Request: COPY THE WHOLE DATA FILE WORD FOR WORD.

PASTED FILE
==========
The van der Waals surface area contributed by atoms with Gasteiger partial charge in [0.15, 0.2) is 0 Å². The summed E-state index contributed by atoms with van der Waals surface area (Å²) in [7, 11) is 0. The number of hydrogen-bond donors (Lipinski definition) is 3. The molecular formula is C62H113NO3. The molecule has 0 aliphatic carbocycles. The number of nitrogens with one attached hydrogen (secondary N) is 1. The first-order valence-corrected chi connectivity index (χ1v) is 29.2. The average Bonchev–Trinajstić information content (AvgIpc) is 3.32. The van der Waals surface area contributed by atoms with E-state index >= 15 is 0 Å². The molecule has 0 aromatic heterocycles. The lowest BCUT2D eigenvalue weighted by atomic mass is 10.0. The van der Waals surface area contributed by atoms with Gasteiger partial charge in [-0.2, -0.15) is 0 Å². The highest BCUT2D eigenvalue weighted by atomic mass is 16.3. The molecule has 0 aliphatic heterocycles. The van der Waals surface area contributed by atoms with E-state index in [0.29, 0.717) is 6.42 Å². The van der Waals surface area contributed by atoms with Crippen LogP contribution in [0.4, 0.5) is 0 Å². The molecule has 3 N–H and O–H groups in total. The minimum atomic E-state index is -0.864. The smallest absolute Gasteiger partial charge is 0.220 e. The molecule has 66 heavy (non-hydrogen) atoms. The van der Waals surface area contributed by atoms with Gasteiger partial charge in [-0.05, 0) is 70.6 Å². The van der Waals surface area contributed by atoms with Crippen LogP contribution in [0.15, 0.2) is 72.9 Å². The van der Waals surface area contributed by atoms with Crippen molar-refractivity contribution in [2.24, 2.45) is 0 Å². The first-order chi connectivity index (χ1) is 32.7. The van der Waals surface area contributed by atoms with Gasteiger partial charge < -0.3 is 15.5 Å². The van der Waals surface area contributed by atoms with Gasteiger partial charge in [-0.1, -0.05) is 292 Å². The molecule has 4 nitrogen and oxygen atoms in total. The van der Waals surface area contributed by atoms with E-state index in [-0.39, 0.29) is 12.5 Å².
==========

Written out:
The van der Waals surface area contributed by atoms with Gasteiger partial charge in [0.15, 0.2) is 0 Å². The summed E-state index contributed by atoms with van der Waals surface area (Å²) in [7, 11) is 0. The number of hydrogen-bond donors (Lipinski definition) is 3. The molecular formula is C62H113NO3. The molecule has 0 aliphatic carbocycles. The number of nitrogens with one attached hydrogen (secondary N) is 1. The first-order valence-corrected chi connectivity index (χ1v) is 29.2. The average Bonchev–Trinajstić information content (AvgIpc) is 3.32. The van der Waals surface area contributed by atoms with E-state index >= 15 is 0 Å². The molecule has 0 aromatic heterocycles. The lowest BCUT2D eigenvalue weighted by atomic mass is 10.0. The van der Waals surface area contributed by atoms with Gasteiger partial charge in [-0.2, -0.15) is 0 Å². The highest BCUT2D eigenvalue weighted by atomic mass is 16.3. The molecule has 0 aliphatic heterocycles. The van der Waals surface area contributed by atoms with E-state index in [0.29, 0.717) is 6.42 Å². The van der Waals surface area contributed by atoms with Crippen LogP contribution in [0.4, 0.5) is 0 Å². The molecule has 3 N–H and O–H groups in total. The minimum atomic E-state index is -0.864. The smallest absolute Gasteiger partial charge is 0.220 e. The molecule has 66 heavy (non-hydrogen) atoms. The van der Waals surface area contributed by atoms with Gasteiger partial charge in [-0.05, 0) is 70.6 Å². The van der Waals surface area contributed by atoms with Crippen LogP contribution in [0.15, 0.2) is 72.9 Å². The van der Waals surface area contributed by atoms with Crippen molar-refractivity contribution in [2.24, 2.45) is 0 Å². The first-order chi connectivity index (χ1) is 32.7. The van der Waals surface area contributed by atoms with Gasteiger partial charge < -0.3 is 15.5 Å². The van der Waals surface area contributed by atoms with Gasteiger partial charge in [-0.1, -0.05) is 292 Å². The molecule has 4 nitrogen and oxygen atoms in total. The van der Waals surface area contributed by atoms with E-state index in [-0.39, 0.29) is 12.5 Å².